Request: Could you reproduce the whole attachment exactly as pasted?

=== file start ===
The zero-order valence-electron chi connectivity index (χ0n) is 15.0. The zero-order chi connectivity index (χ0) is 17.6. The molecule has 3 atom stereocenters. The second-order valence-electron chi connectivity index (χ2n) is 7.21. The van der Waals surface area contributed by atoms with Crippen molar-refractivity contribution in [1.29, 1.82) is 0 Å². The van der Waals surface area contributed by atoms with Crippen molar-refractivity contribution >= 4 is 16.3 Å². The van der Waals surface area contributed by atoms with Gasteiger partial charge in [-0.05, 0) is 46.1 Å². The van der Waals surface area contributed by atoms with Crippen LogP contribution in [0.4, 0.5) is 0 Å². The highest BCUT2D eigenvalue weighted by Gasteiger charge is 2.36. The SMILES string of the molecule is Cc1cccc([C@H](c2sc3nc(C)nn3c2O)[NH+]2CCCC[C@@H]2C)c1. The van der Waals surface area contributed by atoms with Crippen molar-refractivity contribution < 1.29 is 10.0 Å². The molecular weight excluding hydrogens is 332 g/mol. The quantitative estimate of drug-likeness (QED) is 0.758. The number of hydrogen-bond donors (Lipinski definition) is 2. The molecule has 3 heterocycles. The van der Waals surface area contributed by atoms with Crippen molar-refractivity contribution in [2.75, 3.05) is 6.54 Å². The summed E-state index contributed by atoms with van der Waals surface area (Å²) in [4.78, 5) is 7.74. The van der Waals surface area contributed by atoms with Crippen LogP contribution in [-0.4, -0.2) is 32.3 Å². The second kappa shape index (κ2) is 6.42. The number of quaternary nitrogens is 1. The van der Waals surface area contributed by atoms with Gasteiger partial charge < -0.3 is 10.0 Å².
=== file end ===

The zero-order valence-electron chi connectivity index (χ0n) is 15.0. The zero-order chi connectivity index (χ0) is 17.6. The molecule has 3 atom stereocenters. The second-order valence-electron chi connectivity index (χ2n) is 7.21. The van der Waals surface area contributed by atoms with Crippen molar-refractivity contribution in [1.29, 1.82) is 0 Å². The van der Waals surface area contributed by atoms with Crippen molar-refractivity contribution >= 4 is 16.3 Å². The van der Waals surface area contributed by atoms with Gasteiger partial charge in [-0.05, 0) is 46.1 Å². The van der Waals surface area contributed by atoms with Crippen LogP contribution in [0.4, 0.5) is 0 Å². The highest BCUT2D eigenvalue weighted by Gasteiger charge is 2.36. The SMILES string of the molecule is Cc1cccc([C@H](c2sc3nc(C)nn3c2O)[NH+]2CCCC[C@@H]2C)c1. The van der Waals surface area contributed by atoms with Crippen molar-refractivity contribution < 1.29 is 10.0 Å². The molecular weight excluding hydrogens is 332 g/mol. The quantitative estimate of drug-likeness (QED) is 0.758. The number of hydrogen-bond donors (Lipinski definition) is 2. The molecule has 3 heterocycles. The van der Waals surface area contributed by atoms with Crippen molar-refractivity contribution in [2.75, 3.05) is 6.54 Å². The summed E-state index contributed by atoms with van der Waals surface area (Å²) in [4.78, 5) is 7.74. The van der Waals surface area contributed by atoms with Crippen LogP contribution in [-0.4, -0.2) is 32.3 Å². The second kappa shape index (κ2) is 6.42. The number of quaternary nitrogens is 1. The van der Waals surface area contributed by atoms with Gasteiger partial charge < -0.3 is 10.0 Å².